This year’s IDI features two keynote speakers and research collaborators who will address evidence-based challenges to student learning and corresponding effective teaching strategies. Dr. Stephen L. Chew is a cognitive psychologist whose videos for students on how to study have garnered millions of views nationally. He was the 2011 Carnegie Professor of the Year and the 2018 recipient of the American Psychological Association’s national award for distinguished teaching. Dr. Bill Cerbin is an educational psychologist and the founding director of the Center for Advancing Teaching & Learning at UW-La Crosse. Bill is a former Carnegie Scholar with the Carnegie Foundation for the Advancement of Teaching and is a nationally recognized expert on lesson study and the scholarship of teaching and learning, and the author of Taking Learning Seriously.” More information about the keynote session and workshops is coming soon!

 

Cold Lunch & Hot Topics: “How Do We Promote Civil Discourse in Classes?” (Oct. 31, 11:30 a.m.)

Bring your lunch and join the conversation with CATL and instructors from across the institution as we discuss a hot topic in teaching and learning! Our October conversation will explore the issue of classroom civility. How do we promote civil discourse in classes?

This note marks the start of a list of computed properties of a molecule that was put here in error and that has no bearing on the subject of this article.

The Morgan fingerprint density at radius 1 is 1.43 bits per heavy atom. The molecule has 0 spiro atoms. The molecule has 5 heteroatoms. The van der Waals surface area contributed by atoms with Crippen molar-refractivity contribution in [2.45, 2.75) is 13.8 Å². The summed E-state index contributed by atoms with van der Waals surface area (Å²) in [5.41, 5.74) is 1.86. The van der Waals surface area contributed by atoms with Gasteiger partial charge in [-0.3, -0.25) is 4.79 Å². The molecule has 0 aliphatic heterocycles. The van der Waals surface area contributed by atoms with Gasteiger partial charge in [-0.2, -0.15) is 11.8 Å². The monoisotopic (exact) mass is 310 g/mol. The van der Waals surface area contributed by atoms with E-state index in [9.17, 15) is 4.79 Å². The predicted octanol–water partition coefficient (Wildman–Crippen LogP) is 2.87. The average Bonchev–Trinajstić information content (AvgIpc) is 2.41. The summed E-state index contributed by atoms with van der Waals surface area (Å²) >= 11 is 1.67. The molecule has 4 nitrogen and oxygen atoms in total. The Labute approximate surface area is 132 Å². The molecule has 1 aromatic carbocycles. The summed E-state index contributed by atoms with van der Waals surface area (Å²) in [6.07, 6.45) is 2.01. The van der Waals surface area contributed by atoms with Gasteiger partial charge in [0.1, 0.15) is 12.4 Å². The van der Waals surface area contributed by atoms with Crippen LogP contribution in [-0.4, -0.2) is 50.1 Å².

• Dates and Times:
    • Monday, Oct. 31 from 11:30 a.m. – 12:30 p.m. (Zoom link)
  • Location: Cofrin Library 405C (CATL conference room) and virtual

Register to receive a calendar reminder or drop in either in-person or virtually during the session. If you’d like to prepare your thoughts before our meeting, you may find the Inside Higher Ed article, “The Challenges of Teaching Controversial Topics in a Divided Society,” a good starting point.

Do you have an idea for a future Cold Lunch & Hot Topic? Email CATL Director Kris Vespia (vespiak@uwgb.edu).

Photo of the 2019 cohort for the Wisconsin Teaching Fellows and Scholars program